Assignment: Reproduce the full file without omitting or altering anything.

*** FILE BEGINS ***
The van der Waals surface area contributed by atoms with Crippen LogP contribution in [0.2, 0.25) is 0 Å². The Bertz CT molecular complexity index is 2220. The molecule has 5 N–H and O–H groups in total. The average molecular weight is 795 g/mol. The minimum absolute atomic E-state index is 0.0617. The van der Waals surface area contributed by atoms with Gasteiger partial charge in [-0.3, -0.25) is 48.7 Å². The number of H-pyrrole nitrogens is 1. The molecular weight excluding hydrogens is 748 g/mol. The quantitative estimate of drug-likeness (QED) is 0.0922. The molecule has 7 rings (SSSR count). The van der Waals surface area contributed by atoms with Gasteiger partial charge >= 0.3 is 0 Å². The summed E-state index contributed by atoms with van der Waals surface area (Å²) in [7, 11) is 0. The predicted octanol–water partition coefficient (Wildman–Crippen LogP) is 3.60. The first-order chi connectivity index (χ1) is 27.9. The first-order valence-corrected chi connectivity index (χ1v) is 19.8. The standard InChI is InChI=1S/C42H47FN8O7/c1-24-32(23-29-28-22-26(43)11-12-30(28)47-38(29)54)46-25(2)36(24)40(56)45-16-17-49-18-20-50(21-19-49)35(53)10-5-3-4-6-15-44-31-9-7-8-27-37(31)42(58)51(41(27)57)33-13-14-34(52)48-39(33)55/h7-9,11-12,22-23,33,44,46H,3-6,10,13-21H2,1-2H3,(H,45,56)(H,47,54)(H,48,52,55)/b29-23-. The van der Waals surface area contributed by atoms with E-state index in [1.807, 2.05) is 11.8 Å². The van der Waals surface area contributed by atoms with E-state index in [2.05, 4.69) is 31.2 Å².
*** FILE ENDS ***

The van der Waals surface area contributed by atoms with Crippen LogP contribution in [0.2, 0.25) is 0 Å². The Bertz CT molecular complexity index is 2220. The molecule has 5 N–H and O–H groups in total. The average molecular weight is 795 g/mol. The minimum absolute atomic E-state index is 0.0617. The van der Waals surface area contributed by atoms with Gasteiger partial charge in [-0.3, -0.25) is 48.7 Å². The number of H-pyrrole nitrogens is 1. The molecular weight excluding hydrogens is 748 g/mol. The quantitative estimate of drug-likeness (QED) is 0.0922. The molecule has 7 rings (SSSR count). The van der Waals surface area contributed by atoms with Gasteiger partial charge >= 0.3 is 0 Å². The summed E-state index contributed by atoms with van der Waals surface area (Å²) in [7, 11) is 0. The predicted octanol–water partition coefficient (Wildman–Crippen LogP) is 3.60. The first-order chi connectivity index (χ1) is 27.9. The first-order valence-corrected chi connectivity index (χ1v) is 19.8. The standard InChI is InChI=1S/C42H47FN8O7/c1-24-32(23-29-28-22-26(43)11-12-30(28)47-38(29)54)46-25(2)36(24)40(56)45-16-17-49-18-20-50(21-19-49)35(53)10-5-3-4-6-15-44-31-9-7-8-27-37(31)42(58)51(41(27)57)33-13-14-34(52)48-39(33)55/h7-9,11-12,22-23,33,44,46H,3-6,10,13-21H2,1-2H3,(H,45,56)(H,47,54)(H,48,52,55)/b29-23-. The van der Waals surface area contributed by atoms with E-state index in [1.807, 2.05) is 11.8 Å². The van der Waals surface area contributed by atoms with E-state index in [2.05, 4.69) is 31.2 Å².